“History has shown that following times of industry disruption, we have grown our personal lines business faster than our competitors with better profitability,” Griffith said. “We believe we have built a better mousetrap,” allowing Progressive to “react faster and we believe more accurately than the industry as a whole,” she said, introducing Curtiss to review the science of personal auto pricing, and Varma to talk about how product managers move forward to leverage the pricing indications.

“In our personal auto business, it is very common for us to do hundreds of rate revisions per year….This is an area we have invested significantly in over the years to ensure we have industry-leading speed to market and the agility to adapt our resources to meet the dynamic needs of the marketplace,” Curtiss said.

Varma said that product managers are tasked to “grow as fast as you can at a 96 [combined ratio] objective,” reminding listeners that the 4-point underwriting profit goal is a composite calendar year target number. “At the macro aggregate level, operationalizing this objective is like riding a wave. It requires a very delicate balance: [If you] go too fast with rate and you will be ahead of the market and compromise growth. However, if you move too slowly and fall behind on rate, it’s incredibly hard to catch back up and you will miss profitability targets,” he said.

An important facet of the product manager’s job involved developing a deep understanding of individual state regulations and the time it takes to get rates approved, he said.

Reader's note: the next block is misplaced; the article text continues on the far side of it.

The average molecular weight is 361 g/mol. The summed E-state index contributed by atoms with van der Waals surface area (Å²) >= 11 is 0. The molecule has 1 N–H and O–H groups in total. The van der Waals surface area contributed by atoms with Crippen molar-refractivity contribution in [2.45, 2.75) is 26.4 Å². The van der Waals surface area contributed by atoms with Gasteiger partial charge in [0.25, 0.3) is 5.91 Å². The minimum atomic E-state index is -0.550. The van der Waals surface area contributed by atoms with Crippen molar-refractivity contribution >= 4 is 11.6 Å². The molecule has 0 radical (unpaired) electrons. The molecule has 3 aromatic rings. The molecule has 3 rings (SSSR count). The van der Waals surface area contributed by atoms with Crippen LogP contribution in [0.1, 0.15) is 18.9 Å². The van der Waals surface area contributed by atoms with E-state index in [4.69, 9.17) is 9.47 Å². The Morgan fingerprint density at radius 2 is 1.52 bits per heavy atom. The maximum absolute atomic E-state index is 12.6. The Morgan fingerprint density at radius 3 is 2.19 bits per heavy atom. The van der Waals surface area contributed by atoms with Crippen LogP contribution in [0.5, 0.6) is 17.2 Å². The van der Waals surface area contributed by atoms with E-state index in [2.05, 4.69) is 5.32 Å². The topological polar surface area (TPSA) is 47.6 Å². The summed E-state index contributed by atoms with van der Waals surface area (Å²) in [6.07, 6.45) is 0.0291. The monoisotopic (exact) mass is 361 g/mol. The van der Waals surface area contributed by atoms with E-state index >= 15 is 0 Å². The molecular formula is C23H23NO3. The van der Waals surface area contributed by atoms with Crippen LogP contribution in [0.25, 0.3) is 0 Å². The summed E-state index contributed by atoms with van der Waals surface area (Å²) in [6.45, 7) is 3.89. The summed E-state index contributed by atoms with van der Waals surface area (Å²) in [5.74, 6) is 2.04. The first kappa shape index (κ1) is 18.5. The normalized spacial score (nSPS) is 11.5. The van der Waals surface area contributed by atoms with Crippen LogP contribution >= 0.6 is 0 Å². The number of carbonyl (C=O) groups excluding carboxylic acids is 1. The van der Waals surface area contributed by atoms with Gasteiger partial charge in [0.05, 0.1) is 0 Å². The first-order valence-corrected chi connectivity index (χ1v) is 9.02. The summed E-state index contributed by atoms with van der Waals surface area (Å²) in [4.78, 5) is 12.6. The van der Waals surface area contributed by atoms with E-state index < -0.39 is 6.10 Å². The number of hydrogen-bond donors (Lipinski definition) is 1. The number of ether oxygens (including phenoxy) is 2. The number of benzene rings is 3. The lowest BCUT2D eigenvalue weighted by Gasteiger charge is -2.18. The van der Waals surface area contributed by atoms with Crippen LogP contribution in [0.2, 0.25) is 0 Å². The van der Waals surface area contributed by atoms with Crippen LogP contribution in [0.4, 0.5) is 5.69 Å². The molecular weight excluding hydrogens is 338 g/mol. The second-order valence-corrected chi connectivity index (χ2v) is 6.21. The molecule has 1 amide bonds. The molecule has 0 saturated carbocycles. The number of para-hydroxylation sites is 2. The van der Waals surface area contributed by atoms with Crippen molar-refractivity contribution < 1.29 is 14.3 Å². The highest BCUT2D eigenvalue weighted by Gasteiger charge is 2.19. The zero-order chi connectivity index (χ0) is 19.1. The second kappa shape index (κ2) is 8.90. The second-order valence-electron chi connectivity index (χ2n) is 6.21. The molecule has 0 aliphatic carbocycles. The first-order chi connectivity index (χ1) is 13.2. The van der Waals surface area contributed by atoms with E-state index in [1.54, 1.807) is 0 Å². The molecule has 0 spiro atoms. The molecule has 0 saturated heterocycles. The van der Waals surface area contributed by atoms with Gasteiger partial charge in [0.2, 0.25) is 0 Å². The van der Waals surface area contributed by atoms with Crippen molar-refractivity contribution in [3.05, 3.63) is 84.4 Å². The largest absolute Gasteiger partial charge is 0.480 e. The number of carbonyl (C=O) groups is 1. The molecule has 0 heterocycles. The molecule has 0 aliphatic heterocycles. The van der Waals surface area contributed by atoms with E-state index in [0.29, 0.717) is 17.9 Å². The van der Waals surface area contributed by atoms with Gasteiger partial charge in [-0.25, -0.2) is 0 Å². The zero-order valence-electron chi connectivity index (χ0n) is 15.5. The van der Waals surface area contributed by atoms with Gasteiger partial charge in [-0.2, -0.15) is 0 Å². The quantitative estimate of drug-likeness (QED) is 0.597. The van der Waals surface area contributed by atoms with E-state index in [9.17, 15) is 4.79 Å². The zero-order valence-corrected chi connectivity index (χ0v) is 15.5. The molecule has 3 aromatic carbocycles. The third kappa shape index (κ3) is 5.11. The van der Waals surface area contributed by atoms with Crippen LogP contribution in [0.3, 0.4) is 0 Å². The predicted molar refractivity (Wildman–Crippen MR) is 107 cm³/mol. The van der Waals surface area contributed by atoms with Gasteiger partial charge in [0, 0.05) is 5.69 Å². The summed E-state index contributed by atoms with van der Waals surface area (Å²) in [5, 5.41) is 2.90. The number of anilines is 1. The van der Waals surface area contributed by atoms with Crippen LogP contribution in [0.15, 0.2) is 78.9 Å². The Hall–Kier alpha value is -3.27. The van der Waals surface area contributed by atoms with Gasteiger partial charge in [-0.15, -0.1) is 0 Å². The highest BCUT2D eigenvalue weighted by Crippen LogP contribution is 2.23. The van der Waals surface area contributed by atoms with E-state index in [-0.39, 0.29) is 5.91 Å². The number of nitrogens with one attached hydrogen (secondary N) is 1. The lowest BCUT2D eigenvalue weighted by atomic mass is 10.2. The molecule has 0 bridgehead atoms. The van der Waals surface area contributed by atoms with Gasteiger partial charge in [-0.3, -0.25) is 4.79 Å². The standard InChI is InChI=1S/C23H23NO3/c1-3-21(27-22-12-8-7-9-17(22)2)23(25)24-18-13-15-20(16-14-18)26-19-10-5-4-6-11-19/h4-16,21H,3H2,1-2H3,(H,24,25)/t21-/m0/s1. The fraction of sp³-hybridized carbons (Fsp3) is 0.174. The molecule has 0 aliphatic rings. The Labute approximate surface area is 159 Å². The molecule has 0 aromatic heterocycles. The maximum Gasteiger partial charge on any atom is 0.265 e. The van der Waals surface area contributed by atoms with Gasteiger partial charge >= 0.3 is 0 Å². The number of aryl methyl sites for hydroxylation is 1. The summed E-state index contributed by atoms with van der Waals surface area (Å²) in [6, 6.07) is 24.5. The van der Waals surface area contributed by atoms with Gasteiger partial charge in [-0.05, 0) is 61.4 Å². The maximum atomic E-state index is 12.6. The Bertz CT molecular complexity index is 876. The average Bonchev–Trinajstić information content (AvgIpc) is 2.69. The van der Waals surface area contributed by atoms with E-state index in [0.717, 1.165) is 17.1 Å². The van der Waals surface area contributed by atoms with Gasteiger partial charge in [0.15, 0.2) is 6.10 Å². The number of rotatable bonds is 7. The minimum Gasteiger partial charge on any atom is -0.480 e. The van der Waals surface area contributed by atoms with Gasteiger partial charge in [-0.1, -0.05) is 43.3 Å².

Displaying a heat map of the U.S. indicating different approval mechanisms (file and use, use and file and prior approval), Varma said that product managers “deploy different strategies to manage rate revision length risk in states where we aren’t afforded the flexibility to change rates as often as necessary to accurately match rate to risk. Our product managers typically act earlier and more conservatively to ensure we have adequate rates while making sure they are not excessive” in those state, he said. “They also have a full toolkit of levers available to deploy to protect the book and meet their target margins,” he said, echoing comments from Griffith and Curtiss about underwriting restrictions, payment options, product segmentation and expense levers.

During the Q&A portion of the call, several analysts asked Griffith whether personal auto rates are where they need to be at this point. “We’ve had some successes with some of the regulators,” she said, giving the example of Texas, where regulators previously had objections to filed rate changes. “We went back and forth with a lot of data, came to an agreement earlier this month, and both of those approvals are done and effective… And then we’ve put another rate increase in February. So we feel good about states like Texas where we’ve had great conversations with our regulators, and we can get the rates on the street.”

“That allows us to open up local advertising, our bill plans, our underwriting restrictions,” she said.

“It’s a mixed bag depending on each state. So we’ll continue to watch the trends. The trends in [prices for] used cars and new cars still continue to actually outpace even pre-COVID levels,” she said.

Topics California USA Carriers Texas Auto Profit Loss Personal Auto Underwriting